3 Feb 2010

A fishy musical linguine delight

Despite my best efforts, the eleven minute dash on my bike from the studio after last night’s Channel 4 News to London’s Royal Festival Hall, only graced me with the echoes of the last chords of Beethoven’s 3rd Piano Concerto.

To have missed Daniel Barenboim’s exuberant performance so closely, felt like an act of sacrilege.

The programme promised a second half of the concert devoted to Schoenberg’s Variations for Orchestra, Op.31. There was something identified as an “illustrated talk” on the programme, before the performance of the work itself.

Barenboim bounced onto the stage and proceeded to talk his Staatskapelle Orchestra from Berlin into illustrative splashes of the theme as he led us humorously and imaginatively through each of the variations.

I have always found Schoenberg a bit like a dense sea food linguine – a mass of tangled chords leavened with delicious moments of scallop-like highlights. In short, I have never understood a bar of the stuff.

But last night transported in the hands of this amazing man, the scales fell from my ears. First the cellos ground out the four note theme, then the double bases. Somehow there it was, to be retrieved in every variation whatever the cacophony of sound that surrounded it.

Come the performance itself, the packed thousand-strong audience was spellbound, craning to detect the musical path Barenboim had prepared for us.

And there it was, large as life, augmented by what had once sounded like a series of high decibel road accidents, the music finally made sense.

Electrified, the entire audience leapt to its feet at the end in a most un-British standing ovation.

It dawned upon me that Barenboim, whose endless orchestral pursuit of bridge building in the Middle East, manifest in the West East Divan Orchestra of Israeli and Palestinian players, would be a very fit recipient of the Nobel Peace Prize.

It’s a long time since I last interviewed him, but it seems in the years since I last saw him close up, he has lost none of his energy and commitment. He would leave a few other Nobel recipients in the shade.

By the way here’s an unprecedented cross promotion – you can catch the entire Barenboim four night run of Beethoven’s piano Concerto’s and works by Shoenberg on BBC Radio 3 starting tonight!

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6 reader comments

  1. Meg Howarth says:

    Thanks for the tip re R3, and for confirmation of my hunch: that the smart suit you were wearing on the news last night indicated a post-studio appointment.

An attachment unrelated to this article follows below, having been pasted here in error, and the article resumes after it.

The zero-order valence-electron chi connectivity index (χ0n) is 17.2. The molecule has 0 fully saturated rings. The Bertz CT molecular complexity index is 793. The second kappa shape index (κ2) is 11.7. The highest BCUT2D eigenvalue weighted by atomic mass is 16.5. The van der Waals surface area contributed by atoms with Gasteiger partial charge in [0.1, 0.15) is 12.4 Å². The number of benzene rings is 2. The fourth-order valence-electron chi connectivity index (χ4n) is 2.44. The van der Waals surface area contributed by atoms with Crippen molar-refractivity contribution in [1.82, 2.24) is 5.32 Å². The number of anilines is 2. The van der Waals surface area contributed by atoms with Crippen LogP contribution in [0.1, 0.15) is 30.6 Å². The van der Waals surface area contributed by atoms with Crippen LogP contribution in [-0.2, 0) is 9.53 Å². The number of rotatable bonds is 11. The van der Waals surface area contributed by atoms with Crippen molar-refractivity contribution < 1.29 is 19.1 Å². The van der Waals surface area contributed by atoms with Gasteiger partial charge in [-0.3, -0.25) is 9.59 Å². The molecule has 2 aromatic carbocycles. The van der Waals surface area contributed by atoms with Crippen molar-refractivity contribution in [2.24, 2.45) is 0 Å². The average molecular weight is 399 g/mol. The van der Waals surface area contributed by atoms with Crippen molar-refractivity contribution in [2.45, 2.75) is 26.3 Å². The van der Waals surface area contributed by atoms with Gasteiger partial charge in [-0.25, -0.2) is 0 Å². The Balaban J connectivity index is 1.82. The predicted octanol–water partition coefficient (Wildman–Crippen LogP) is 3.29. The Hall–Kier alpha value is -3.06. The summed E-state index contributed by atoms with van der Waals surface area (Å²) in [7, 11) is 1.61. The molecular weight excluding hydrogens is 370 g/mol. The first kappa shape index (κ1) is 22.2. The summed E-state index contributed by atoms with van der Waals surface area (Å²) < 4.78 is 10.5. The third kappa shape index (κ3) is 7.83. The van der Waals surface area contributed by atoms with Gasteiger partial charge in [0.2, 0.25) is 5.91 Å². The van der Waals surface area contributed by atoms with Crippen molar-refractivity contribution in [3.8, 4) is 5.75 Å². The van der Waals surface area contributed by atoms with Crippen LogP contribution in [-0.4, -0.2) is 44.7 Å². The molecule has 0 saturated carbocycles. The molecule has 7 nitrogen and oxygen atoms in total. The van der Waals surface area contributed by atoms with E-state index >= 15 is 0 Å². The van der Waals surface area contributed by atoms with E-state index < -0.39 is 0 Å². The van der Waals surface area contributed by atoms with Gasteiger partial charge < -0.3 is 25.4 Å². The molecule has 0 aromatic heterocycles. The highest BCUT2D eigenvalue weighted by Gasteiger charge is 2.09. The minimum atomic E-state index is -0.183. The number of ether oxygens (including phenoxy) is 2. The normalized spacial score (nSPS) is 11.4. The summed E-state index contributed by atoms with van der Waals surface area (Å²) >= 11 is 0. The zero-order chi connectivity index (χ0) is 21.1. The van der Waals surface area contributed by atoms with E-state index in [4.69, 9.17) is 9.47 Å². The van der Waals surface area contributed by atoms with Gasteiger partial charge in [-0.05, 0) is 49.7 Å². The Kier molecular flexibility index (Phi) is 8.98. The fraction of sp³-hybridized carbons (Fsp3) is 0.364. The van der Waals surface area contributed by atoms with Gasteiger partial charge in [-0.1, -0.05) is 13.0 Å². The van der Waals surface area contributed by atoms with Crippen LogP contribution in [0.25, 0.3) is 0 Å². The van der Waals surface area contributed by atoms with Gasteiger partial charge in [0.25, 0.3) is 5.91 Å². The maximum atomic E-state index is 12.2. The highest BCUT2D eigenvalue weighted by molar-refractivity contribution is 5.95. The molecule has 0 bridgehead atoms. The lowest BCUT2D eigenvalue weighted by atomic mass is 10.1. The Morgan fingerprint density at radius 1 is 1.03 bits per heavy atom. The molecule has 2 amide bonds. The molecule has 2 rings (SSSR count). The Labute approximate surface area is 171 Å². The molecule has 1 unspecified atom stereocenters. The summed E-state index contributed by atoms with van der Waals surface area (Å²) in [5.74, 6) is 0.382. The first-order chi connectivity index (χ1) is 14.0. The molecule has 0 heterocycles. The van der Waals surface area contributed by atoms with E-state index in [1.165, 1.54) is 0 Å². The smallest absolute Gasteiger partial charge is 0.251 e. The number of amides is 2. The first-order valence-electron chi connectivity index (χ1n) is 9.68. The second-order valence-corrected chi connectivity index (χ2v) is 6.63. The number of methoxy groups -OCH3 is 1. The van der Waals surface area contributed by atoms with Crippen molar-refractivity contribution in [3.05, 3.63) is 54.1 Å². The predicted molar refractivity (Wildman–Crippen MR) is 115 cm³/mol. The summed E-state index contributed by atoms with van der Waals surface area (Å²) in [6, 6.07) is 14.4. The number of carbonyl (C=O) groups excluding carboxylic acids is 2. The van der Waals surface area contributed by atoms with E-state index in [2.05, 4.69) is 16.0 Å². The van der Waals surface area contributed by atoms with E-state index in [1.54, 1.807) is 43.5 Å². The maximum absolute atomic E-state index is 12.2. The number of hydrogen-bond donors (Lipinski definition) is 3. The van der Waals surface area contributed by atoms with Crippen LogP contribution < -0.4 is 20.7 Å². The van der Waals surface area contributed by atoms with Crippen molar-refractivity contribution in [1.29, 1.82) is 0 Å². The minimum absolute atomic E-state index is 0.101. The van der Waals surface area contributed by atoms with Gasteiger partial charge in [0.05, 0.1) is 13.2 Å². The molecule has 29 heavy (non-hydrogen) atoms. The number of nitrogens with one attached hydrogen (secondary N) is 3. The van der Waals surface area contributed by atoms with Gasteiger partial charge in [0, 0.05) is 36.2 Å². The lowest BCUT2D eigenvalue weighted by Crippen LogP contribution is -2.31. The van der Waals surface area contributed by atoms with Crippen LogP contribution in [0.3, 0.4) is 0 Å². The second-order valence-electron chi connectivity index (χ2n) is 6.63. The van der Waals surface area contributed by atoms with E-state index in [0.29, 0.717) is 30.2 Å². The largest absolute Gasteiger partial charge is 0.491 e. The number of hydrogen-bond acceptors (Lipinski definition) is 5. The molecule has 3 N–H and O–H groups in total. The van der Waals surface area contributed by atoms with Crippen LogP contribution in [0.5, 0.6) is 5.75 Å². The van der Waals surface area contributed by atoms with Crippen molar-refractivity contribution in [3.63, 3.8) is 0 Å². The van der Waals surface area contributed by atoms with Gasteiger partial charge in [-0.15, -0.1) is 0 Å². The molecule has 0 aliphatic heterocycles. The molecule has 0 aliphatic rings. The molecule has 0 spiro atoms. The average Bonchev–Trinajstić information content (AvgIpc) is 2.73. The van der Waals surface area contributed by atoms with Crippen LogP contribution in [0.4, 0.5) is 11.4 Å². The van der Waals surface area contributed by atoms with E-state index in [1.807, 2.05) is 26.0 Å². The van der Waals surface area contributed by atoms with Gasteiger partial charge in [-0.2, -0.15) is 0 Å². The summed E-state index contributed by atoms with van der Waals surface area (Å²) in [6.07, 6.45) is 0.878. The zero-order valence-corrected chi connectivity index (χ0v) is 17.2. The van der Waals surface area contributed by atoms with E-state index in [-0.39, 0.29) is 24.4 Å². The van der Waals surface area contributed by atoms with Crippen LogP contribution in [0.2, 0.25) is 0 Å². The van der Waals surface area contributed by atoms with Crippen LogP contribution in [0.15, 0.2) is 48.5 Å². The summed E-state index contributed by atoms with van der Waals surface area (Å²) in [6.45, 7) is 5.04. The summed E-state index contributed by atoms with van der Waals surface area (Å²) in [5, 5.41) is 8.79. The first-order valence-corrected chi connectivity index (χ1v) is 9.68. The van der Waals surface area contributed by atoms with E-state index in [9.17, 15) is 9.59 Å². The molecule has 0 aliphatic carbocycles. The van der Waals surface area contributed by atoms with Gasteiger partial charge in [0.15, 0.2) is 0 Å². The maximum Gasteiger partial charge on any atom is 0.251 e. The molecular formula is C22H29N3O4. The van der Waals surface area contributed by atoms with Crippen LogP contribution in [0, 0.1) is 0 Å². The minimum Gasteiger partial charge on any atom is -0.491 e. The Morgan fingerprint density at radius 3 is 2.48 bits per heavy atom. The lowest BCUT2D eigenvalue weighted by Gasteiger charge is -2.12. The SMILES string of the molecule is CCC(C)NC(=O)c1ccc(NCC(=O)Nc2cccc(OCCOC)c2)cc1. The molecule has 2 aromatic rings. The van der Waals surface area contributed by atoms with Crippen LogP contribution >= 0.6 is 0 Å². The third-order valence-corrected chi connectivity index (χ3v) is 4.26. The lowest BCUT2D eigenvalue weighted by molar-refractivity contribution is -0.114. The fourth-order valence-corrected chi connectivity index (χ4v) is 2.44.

2. Nuria Schoenberg Nono says:

    I agree with you absolutely. When I heard the Variations at La Scala in Milan, Daniel did the same thing and the Italian audience had the same reaction as you did. It is intelligent to show people what they should listen for in music which is different from what they are used to hearing. I wish performers could do it more often and with Daniel’s talent!

  3. margaretBrandreth- Jones says:

    Firstly where do you park your bike?
    Secondly , thats exact isn’t it 11 mins.!
    Finally my music teacher informed me that Shoenberg’s music , marked the boundary for modern music in the west. That is where it all went wrong… no just jesting. I find it hard to understand . but have watched Daniel Baarenboim with interest for years.. but alas wasn’t enlightened last night.

  4. Jim Flavin says:

    I agree – Barenboim would be an excellent choice for Nobel Prize – light years apart from this years recipent . I liseten R3 Breakfast most mornings – and preenter metioned the Progs etc – tho I would find it difficult in a blind test to tell Pianists apart – I think most would – maybe its like the wines – swap the labeles etc – anyway I look forward to prog tonight

  5. margaretBrandreth- Jones says:

    Couldn’t face any futher intellectualisation about music. Musicology to be has always been physical. At the age of 21 I started working on Coronary Care unit. Staring at scopes made me aware of how closely the heart beat and music are intertwined. The moods , the electrical firing in rhythms and dysrhythmmias,the volume the magnitude , so forth and so on.
    I felt far too delicate to go under the musical hammer of shoenberg and opted for Micheal Jackson and the messages being sent out on ITV 2.

    Steve Reich’s music I admire with all its contemporary virtues . Shoenberg ? another day when excercising the grey matter becomes more important.

  6. margaret BrandrethJones says:

    have just been on Cathy Newmans fact check and just done a quick resume of corruption “biz “in the NHS and associated spending… forgot to put e mail address in ,so s*d it, will have seafood pasta instead.

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